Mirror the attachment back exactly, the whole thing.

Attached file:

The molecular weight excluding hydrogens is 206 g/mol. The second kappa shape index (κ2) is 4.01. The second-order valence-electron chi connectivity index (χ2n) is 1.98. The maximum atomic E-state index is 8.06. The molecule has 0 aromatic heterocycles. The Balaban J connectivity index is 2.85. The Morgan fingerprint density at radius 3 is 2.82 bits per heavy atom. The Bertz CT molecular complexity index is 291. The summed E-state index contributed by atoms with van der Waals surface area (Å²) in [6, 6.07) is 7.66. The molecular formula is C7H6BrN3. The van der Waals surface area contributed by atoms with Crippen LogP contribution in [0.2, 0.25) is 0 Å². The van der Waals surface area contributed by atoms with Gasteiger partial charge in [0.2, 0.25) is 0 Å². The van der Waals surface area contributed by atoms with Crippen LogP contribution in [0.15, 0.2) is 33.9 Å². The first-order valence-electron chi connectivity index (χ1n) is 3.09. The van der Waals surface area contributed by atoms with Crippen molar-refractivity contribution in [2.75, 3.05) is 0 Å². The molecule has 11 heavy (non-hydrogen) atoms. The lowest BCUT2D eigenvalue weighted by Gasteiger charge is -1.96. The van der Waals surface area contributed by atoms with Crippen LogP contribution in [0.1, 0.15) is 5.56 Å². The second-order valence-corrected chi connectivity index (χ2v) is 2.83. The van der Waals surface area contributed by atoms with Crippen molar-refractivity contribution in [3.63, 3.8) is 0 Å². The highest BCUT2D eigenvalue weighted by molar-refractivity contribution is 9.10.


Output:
The molecular weight excluding hydrogens is 206 g/mol. The second kappa shape index (κ2) is 4.01. The second-order valence-electron chi connectivity index (χ2n) is 1.98. The maximum atomic E-state index is 8.06. The molecule has 0 aromatic heterocycles. The Balaban J connectivity index is 2.85. The Morgan fingerprint density at radius 3 is 2.82 bits per heavy atom. The Bertz CT molecular complexity index is 291. The summed E-state index contributed by atoms with van der Waals surface area (Å²) in [6, 6.07) is 7.66. The molecular formula is C7H6BrN3. The van der Waals surface area contributed by atoms with Crippen LogP contribution in [0.2, 0.25) is 0 Å². The van der Waals surface area contributed by atoms with Gasteiger partial charge in [0.2, 0.25) is 0 Å². The van der Waals surface area contributed by atoms with Crippen LogP contribution in [0.15, 0.2) is 33.9 Å². The first-order valence-electron chi connectivity index (χ1n) is 3.09. The van der Waals surface area contributed by atoms with Crippen molar-refractivity contribution in [2.75, 3.05) is 0 Å². The molecule has 11 heavy (non-hydrogen) atoms. The lowest BCUT2D eigenvalue weighted by Gasteiger charge is -1.96. The van der Waals surface area contributed by atoms with Crippen LogP contribution in [0.1, 0.15) is 5.56 Å². The second-order valence-corrected chi connectivity index (χ2v) is 2.83. The van der Waals surface area contributed by atoms with Crippen molar-refractivity contribution in [3.63, 3.8) is 0 Å². The highest BCUT2D eigenvalue weighted by molar-refractivity contribution is 9.10.